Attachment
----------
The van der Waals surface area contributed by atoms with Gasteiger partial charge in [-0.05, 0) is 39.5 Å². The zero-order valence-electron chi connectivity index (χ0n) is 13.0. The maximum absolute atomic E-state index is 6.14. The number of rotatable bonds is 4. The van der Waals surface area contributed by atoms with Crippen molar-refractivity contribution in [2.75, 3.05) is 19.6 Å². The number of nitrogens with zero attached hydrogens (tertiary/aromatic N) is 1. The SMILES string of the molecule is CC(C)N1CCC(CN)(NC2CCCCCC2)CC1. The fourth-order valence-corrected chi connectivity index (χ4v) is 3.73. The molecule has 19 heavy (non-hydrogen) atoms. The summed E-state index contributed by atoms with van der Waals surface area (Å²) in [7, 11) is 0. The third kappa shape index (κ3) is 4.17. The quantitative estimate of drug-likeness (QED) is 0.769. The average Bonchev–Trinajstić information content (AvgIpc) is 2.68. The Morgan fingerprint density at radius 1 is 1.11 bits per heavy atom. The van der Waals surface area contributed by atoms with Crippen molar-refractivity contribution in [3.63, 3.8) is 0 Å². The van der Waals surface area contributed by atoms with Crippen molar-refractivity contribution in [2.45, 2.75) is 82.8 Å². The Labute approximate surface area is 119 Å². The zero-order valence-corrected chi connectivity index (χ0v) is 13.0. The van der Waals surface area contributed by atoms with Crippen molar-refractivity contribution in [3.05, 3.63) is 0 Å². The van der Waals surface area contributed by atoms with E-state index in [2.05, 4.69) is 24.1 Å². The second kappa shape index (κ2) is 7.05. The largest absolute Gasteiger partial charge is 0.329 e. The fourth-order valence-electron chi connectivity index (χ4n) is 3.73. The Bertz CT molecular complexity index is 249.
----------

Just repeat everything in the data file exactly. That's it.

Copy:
The van der Waals surface area contributed by atoms with Gasteiger partial charge in [-0.05, 0) is 39.5 Å². The zero-order valence-electron chi connectivity index (χ0n) is 13.0. The maximum absolute atomic E-state index is 6.14. The number of rotatable bonds is 4. The van der Waals surface area contributed by atoms with Crippen molar-refractivity contribution in [2.75, 3.05) is 19.6 Å². The number of nitrogens with zero attached hydrogens (tertiary/aromatic N) is 1. The SMILES string of the molecule is CC(C)N1CCC(CN)(NC2CCCCCC2)CC1. The fourth-order valence-corrected chi connectivity index (χ4v) is 3.73. The molecule has 19 heavy (non-hydrogen) atoms. The summed E-state index contributed by atoms with van der Waals surface area (Å²) in [7, 11) is 0. The third kappa shape index (κ3) is 4.17. The quantitative estimate of drug-likeness (QED) is 0.769. The average Bonchev–Trinajstić information content (AvgIpc) is 2.68. The Morgan fingerprint density at radius 1 is 1.11 bits per heavy atom. The van der Waals surface area contributed by atoms with Crippen molar-refractivity contribution in [3.63, 3.8) is 0 Å². The van der Waals surface area contributed by atoms with Crippen molar-refractivity contribution in [2.45, 2.75) is 82.8 Å². The Labute approximate surface area is 119 Å². The zero-order valence-corrected chi connectivity index (χ0v) is 13.0. The van der Waals surface area contributed by atoms with Crippen molar-refractivity contribution in [3.05, 3.63) is 0 Å². The van der Waals surface area contributed by atoms with E-state index in [2.05, 4.69) is 24.1 Å². The second kappa shape index (κ2) is 7.05. The largest absolute Gasteiger partial charge is 0.329 e. The fourth-order valence-electron chi connectivity index (χ4n) is 3.73. The Bertz CT molecular complexity index is 249.